Developing a 21st century corporate image

Developing a 21st century corporate image

Lee Hornick

A corporate image can be the leading indicator of whether a company will survive and thrive into the next century. Each year, thousands of new products and services enter a crowded marketplace, but only a few are accepted by an increasingly judgemental consumer.

In response to global competition and a changing marketplace, savvy organizations are gearing up with communication strategies to create a distinctive image and personality.

IABC recently sponsored the European Corporate Image conference in London with The Conference Board and NYNEX. The focus was on how to gain credibility and influence with your publics. Here are some strategies discussed at the conference that may give you a leg up on the competition.

Differentiating the corporation

Customers respond to an image that shows innovation and is meaningful. The days of the “me too” corporate and brand image are over. It doesn’t matter if the company is a manufacturer of cars, computers or sneakers, the marketplace judges it on perceptions, reputation and image. The strategy selected must reflect the reality of the corporate culture and have enough flexibility to adjust to marketplace changes.

“Corporations have only a limited number of ways to differentiate their products. They can do it with price, innovation and distribution,” says David Locke of Dialog Limited, a corporate communication consultancy with offices in London, Paris and Geneva. “But, the only true way to differentiate the company is with service.”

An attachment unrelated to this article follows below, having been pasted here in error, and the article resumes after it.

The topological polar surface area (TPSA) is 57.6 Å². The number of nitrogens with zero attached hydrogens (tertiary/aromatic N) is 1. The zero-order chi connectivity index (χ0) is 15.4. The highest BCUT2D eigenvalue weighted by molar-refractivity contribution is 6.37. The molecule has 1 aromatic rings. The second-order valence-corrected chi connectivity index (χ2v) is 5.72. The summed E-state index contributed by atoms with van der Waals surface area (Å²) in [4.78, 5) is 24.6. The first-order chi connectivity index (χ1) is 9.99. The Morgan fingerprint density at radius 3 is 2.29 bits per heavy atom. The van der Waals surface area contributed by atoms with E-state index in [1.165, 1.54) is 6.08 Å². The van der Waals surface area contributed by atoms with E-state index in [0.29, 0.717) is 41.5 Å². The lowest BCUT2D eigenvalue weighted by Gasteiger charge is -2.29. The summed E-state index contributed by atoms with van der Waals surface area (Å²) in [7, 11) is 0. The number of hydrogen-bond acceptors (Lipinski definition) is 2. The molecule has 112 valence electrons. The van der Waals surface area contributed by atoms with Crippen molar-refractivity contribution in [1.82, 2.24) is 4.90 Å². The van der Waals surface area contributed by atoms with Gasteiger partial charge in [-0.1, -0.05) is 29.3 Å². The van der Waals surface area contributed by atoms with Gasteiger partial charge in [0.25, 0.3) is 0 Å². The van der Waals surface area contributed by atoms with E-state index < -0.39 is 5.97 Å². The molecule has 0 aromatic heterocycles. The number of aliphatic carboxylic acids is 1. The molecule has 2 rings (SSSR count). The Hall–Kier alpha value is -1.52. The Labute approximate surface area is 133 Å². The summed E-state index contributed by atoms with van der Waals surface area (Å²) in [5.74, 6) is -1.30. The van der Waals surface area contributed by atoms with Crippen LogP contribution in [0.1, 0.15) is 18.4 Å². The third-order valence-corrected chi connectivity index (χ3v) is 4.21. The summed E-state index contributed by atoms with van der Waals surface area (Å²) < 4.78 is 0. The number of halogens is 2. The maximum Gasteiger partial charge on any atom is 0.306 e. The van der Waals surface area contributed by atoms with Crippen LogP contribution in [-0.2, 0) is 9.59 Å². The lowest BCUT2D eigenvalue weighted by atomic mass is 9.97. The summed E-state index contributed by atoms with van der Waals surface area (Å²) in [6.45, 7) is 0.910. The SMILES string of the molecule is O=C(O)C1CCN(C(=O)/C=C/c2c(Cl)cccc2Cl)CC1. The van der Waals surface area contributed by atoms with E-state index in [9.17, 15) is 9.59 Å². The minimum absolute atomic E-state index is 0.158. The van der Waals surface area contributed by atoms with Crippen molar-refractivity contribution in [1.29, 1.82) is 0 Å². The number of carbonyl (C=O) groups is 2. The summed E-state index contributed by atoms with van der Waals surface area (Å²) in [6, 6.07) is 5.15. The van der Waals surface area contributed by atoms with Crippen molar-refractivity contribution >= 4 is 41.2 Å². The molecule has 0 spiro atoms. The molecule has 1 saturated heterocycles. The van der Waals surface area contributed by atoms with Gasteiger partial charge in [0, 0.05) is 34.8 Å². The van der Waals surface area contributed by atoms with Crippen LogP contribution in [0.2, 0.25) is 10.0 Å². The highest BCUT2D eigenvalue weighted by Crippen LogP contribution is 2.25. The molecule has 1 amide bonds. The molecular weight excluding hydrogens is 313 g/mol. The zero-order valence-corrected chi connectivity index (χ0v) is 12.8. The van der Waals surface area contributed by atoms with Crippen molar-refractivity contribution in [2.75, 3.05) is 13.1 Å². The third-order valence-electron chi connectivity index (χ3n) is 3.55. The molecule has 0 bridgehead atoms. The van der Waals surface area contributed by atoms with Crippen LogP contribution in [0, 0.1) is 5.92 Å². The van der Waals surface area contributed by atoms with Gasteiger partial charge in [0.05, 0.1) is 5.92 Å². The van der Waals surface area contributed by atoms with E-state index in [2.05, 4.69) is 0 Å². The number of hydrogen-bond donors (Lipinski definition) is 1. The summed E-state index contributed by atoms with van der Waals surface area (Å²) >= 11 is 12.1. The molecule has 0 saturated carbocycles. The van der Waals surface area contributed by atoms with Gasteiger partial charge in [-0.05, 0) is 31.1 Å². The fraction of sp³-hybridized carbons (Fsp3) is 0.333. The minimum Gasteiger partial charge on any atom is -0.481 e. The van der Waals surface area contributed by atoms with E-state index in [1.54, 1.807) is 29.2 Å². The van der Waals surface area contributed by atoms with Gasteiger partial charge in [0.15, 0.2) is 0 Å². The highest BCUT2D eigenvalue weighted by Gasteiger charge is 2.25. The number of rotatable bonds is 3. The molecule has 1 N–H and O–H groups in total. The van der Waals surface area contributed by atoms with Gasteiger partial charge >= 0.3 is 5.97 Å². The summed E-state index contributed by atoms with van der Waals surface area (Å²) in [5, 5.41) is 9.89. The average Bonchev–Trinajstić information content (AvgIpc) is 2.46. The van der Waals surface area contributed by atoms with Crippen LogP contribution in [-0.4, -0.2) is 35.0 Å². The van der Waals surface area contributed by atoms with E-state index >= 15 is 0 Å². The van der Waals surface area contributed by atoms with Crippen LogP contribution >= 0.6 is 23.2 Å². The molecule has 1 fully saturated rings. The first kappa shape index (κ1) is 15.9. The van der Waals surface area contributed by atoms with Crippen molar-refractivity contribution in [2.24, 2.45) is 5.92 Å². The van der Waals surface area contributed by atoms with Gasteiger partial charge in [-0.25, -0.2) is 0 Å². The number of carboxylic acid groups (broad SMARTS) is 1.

Locke believes service can be delivered through customer-oriented business systems or employees.

He says employees must:

* Understand the corporate promise to the market.

* Take ownership of corporate values.

* Deliver on the promise each day to the customer.

“Most companies try to create employee understanding, but fail to turn understanding into action. It is not only what employees think, but also what they do to influence the bottom line,” says Locke.

To differentiate a company, create an “outside in” corporate positioning strategy. Most current corporate images are inside-out – they use visual labels, claim ownership of assets and people, project no consumer promise, and show the corporation’s inside-out view of the world.

To improve an image, communicate the corporation from the consumers’ perspective and express an external promise. For example, Myers Beds becomes Sleepeezee or HMSO becomes Niceday. When using the existing corporate name, add a tag line that expresses the outside-in promise. For example, Avis becomes Avis – We Try Harder.

Closing the image gap with internal messages

To succeed into the 21st century, organizations will need a work force with the ability to delight the customer. To succeed, employees must first understand the company’s vision and values, be committed to them, and then put them into action on a day-to-day basis.